Education department staff will use this year and next year’s assessment results in their next round of “school identifications,” according to the statement released Monday. Those identifications will determine which schools can receive state support under federal Title I law.

In the Bemidji area, that’s meant schools such as Red Lake Middle School have been able to take part in a national “Turnaround Arts” program that’s worked to integrate art and the arts into the curriculum there, as well as score a day-long visit from singer/songwriter Citizen Cope.

Achievement gap

The bulk of Minnesota’s overall student body met or exceeded testing standards in all three subjects, according to the education department’s website. That includes the Minnesota Test of Academic Skills and the more widely-administered Minnesota Comprehensive Assessments.

Even in that broader picture, this year’s data shows a persistent achievement gap between white students and their non-white counterparts. The gap is a longstanding problem in education and policy circles, and Minnesota has one of the most pronounced in the United States.

In 2017, 67.6 percent of white students who took the skills test or the comprehensive assessment were deemed proficient in math, compared to 30.9 percent of students who identified as “American Indian/Alaska Native”; 29.2 percent of “Black/African American” students; and 35.7 percent of “Hispanic/Latino” students, according to the state education department’s website, which reports similarly large gaps in reading and science.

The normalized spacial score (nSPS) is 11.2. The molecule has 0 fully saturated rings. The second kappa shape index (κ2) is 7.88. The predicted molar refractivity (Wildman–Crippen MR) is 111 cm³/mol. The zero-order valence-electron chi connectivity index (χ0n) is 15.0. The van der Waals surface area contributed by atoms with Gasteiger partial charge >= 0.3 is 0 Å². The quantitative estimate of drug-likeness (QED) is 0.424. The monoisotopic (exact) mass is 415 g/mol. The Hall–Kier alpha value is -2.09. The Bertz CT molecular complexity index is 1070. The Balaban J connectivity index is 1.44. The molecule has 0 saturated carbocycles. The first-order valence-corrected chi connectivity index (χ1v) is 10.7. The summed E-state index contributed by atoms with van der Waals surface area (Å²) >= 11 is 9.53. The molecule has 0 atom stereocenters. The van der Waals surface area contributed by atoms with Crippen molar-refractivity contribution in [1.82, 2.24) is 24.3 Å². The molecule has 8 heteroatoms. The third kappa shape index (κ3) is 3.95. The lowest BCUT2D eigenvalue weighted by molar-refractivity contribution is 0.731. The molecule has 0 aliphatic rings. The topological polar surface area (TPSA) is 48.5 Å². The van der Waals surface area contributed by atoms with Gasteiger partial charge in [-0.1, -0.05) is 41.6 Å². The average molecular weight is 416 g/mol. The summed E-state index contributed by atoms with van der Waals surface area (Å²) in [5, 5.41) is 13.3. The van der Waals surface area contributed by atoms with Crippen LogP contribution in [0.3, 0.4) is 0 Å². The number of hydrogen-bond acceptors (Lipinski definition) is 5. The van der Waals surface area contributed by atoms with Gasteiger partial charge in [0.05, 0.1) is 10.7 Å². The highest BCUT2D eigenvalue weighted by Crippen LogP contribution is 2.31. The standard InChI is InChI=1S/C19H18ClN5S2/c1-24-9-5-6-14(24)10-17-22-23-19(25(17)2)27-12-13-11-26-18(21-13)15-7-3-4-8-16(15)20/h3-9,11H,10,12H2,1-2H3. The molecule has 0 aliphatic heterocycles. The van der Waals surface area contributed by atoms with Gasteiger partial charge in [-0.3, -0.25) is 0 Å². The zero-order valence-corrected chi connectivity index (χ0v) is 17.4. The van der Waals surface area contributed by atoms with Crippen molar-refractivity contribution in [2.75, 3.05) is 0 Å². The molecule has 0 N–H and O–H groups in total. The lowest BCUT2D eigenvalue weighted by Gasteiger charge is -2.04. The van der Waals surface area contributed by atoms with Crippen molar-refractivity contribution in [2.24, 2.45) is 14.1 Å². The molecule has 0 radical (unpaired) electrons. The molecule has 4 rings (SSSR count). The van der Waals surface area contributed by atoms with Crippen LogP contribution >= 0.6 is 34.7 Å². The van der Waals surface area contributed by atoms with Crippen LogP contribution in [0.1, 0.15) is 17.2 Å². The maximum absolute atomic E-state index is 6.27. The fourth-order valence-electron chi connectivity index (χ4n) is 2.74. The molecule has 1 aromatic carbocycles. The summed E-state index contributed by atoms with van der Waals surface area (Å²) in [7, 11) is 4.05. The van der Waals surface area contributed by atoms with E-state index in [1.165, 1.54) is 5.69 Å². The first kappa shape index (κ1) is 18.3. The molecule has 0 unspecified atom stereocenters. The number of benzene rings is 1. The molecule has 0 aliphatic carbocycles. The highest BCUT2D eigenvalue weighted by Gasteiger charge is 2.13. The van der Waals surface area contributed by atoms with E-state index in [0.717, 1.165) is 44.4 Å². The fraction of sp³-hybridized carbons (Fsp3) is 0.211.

In Bemidji Area Schools, a greater percentage of American Indian students were proficient in math, reading, and science than the state’s overall number for that demographic, but they nonetheless lagged behind the district’s white students in those categories, whose proficiency rate is more or less in line with the one for white students statewide.

Attempts to reach Bemidji Area Schools Superintendent Jim Hess for comment Monday were not successful, but he’s stressed the need for the “front” and “back” of the district’s classrooms look like one another, meaning that the teaching workforce and student body approximate one another demographically, and the School Board in April voted to hire an American Indian Culture and Curriculum Specialist for the upcoming school year.

Joe Bowen

Joe Bowen covers education (mostly K-12) and American Indian affairs for the Bemidji Pioneer.

He's from Minneapolis, earned a degree from the College of St. Benedict - St. John's University in 2009, and worked at the Perham Focus near Detroit Lakes and Sun Newspapers in suburban Minneapolis before heading to the Pioneer.